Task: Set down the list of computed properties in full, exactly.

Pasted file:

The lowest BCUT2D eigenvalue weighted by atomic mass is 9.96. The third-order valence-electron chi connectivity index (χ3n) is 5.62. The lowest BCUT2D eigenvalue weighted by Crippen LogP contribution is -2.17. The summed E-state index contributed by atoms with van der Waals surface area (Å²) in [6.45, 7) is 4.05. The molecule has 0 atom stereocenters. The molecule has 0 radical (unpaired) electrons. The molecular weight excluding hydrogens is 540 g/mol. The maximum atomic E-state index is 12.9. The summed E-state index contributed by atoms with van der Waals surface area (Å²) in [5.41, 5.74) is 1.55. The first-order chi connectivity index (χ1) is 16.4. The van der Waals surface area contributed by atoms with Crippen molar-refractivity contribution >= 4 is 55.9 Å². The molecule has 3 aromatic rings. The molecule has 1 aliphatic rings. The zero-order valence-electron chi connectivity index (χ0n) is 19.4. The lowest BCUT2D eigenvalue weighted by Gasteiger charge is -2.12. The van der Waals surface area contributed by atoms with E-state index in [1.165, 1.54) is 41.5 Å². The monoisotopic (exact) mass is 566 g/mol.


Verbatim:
The lowest BCUT2D eigenvalue weighted by atomic mass is 9.96. The third-order valence-electron chi connectivity index (χ3n) is 5.62. The lowest BCUT2D eigenvalue weighted by Crippen LogP contribution is -2.17. The summed E-state index contributed by atoms with van der Waals surface area (Å²) in [6.45, 7) is 4.05. The molecule has 0 atom stereocenters. The molecule has 0 radical (unpaired) electrons. The molecular weight excluding hydrogens is 540 g/mol. The maximum atomic E-state index is 12.9. The summed E-state index contributed by atoms with van der Waals surface area (Å²) in [5.41, 5.74) is 1.55. The first-order chi connectivity index (χ1) is 16.4. The van der Waals surface area contributed by atoms with Crippen molar-refractivity contribution >= 4 is 55.9 Å². The molecule has 3 aromatic rings. The molecule has 1 aliphatic rings. The zero-order valence-electron chi connectivity index (χ0n) is 19.4. The lowest BCUT2D eigenvalue weighted by Gasteiger charge is -2.12. The van der Waals surface area contributed by atoms with E-state index in [1.165, 1.54) is 41.5 Å². The monoisotopic (exact) mass is 566 g/mol.